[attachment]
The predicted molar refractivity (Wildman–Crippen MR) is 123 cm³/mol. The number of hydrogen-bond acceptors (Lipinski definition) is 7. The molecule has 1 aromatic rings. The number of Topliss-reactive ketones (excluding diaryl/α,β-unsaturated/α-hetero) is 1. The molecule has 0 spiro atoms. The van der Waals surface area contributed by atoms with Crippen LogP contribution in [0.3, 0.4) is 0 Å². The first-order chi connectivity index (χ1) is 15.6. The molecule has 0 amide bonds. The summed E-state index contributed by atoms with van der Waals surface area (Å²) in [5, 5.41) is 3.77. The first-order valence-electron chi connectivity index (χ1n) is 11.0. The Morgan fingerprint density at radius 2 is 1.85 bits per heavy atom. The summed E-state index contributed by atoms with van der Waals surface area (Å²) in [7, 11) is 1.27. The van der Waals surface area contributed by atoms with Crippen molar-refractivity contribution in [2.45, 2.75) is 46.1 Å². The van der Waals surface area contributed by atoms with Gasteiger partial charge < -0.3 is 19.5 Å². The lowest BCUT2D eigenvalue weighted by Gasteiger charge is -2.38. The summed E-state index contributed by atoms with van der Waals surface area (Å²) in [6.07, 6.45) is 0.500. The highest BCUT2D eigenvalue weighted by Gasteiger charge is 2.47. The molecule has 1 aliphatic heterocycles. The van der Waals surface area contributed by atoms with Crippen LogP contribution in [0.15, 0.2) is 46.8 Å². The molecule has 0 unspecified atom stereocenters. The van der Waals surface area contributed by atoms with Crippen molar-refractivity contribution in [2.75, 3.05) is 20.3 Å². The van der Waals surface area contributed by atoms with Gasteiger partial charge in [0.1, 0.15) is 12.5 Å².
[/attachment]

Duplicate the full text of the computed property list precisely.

The predicted molar refractivity (Wildman–Crippen MR) is 123 cm³/mol. The number of hydrogen-bond acceptors (Lipinski definition) is 7. The molecule has 1 aromatic rings. The number of Topliss-reactive ketones (excluding diaryl/α,β-unsaturated/α-hetero) is 1. The molecule has 0 spiro atoms. The van der Waals surface area contributed by atoms with Crippen LogP contribution in [0.3, 0.4) is 0 Å². The first-order chi connectivity index (χ1) is 15.6. The molecule has 0 amide bonds. The summed E-state index contributed by atoms with van der Waals surface area (Å²) in [5, 5.41) is 3.77. The first-order valence-electron chi connectivity index (χ1n) is 11.0. The Morgan fingerprint density at radius 2 is 1.85 bits per heavy atom. The summed E-state index contributed by atoms with van der Waals surface area (Å²) in [7, 11) is 1.27. The van der Waals surface area contributed by atoms with Crippen molar-refractivity contribution in [2.45, 2.75) is 46.1 Å². The van der Waals surface area contributed by atoms with Gasteiger partial charge < -0.3 is 19.5 Å². The lowest BCUT2D eigenvalue weighted by Gasteiger charge is -2.38. The summed E-state index contributed by atoms with van der Waals surface area (Å²) in [6.07, 6.45) is 0.500. The highest BCUT2D eigenvalue weighted by Gasteiger charge is 2.47. The molecule has 1 aliphatic heterocycles. The van der Waals surface area contributed by atoms with Crippen LogP contribution in [0.15, 0.2) is 46.8 Å². The molecule has 0 unspecified atom stereocenters. The van der Waals surface area contributed by atoms with Crippen molar-refractivity contribution in [2.75, 3.05) is 20.3 Å². The van der Waals surface area contributed by atoms with Gasteiger partial charge in [0.1, 0.15) is 12.5 Å².